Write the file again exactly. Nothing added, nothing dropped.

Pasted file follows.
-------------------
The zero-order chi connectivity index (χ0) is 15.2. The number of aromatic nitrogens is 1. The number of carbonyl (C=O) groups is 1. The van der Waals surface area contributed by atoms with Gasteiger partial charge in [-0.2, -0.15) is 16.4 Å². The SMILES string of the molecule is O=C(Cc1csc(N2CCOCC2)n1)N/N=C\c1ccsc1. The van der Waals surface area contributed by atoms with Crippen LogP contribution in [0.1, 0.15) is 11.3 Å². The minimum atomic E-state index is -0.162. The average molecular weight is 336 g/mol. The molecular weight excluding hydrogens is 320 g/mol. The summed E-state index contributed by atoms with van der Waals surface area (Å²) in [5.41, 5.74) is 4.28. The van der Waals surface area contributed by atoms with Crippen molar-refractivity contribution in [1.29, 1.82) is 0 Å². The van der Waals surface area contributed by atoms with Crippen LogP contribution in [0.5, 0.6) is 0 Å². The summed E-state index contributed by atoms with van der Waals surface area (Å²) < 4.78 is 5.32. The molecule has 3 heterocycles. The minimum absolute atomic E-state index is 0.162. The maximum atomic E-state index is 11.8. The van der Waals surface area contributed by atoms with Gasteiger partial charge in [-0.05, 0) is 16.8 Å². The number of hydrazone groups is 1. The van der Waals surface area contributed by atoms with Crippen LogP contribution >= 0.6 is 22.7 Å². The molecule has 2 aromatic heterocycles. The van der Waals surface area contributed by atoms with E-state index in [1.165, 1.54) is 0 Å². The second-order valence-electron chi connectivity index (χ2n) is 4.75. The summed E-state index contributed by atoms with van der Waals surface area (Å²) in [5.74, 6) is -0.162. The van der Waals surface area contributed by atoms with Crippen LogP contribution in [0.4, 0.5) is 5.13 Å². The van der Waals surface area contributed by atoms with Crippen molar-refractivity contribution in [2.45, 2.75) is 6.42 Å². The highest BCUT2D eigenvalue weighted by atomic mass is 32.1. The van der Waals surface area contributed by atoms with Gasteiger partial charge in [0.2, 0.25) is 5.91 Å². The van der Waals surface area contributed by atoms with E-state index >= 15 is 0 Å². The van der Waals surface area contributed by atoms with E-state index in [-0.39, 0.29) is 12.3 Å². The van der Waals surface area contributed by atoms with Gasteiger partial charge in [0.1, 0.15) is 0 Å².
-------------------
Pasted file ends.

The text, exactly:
The zero-order chi connectivity index (χ0) is 15.2. The number of aromatic nitrogens is 1. The number of carbonyl (C=O) groups is 1. The van der Waals surface area contributed by atoms with Gasteiger partial charge in [-0.2, -0.15) is 16.4 Å². The SMILES string of the molecule is O=C(Cc1csc(N2CCOCC2)n1)N/N=C\c1ccsc1. The van der Waals surface area contributed by atoms with Crippen LogP contribution in [0.1, 0.15) is 11.3 Å². The minimum atomic E-state index is -0.162. The average molecular weight is 336 g/mol. The molecular weight excluding hydrogens is 320 g/mol. The summed E-state index contributed by atoms with van der Waals surface area (Å²) in [5.41, 5.74) is 4.28. The van der Waals surface area contributed by atoms with Crippen molar-refractivity contribution in [1.29, 1.82) is 0 Å². The van der Waals surface area contributed by atoms with Crippen LogP contribution in [0.5, 0.6) is 0 Å². The summed E-state index contributed by atoms with van der Waals surface area (Å²) < 4.78 is 5.32. The molecule has 3 heterocycles. The minimum absolute atomic E-state index is 0.162. The maximum atomic E-state index is 11.8. The van der Waals surface area contributed by atoms with Gasteiger partial charge in [-0.05, 0) is 16.8 Å². The number of hydrazone groups is 1. The van der Waals surface area contributed by atoms with Crippen LogP contribution >= 0.6 is 22.7 Å². The molecule has 2 aromatic heterocycles. The van der Waals surface area contributed by atoms with E-state index in [1.165, 1.54) is 0 Å². The second-order valence-electron chi connectivity index (χ2n) is 4.75. The summed E-state index contributed by atoms with van der Waals surface area (Å²) in [5.74, 6) is -0.162. The van der Waals surface area contributed by atoms with Crippen LogP contribution in [0.4, 0.5) is 5.13 Å². The van der Waals surface area contributed by atoms with Crippen molar-refractivity contribution in [2.45, 2.75) is 6.42 Å². The highest BCUT2D eigenvalue weighted by atomic mass is 32.1. The van der Waals surface area contributed by atoms with Gasteiger partial charge in [0.2, 0.25) is 5.91 Å². The van der Waals surface area contributed by atoms with E-state index >= 15 is 0 Å². The van der Waals surface area contributed by atoms with E-state index in [-0.39, 0.29) is 12.3 Å². The van der Waals surface area contributed by atoms with Gasteiger partial charge in [0.1, 0.15) is 0 Å².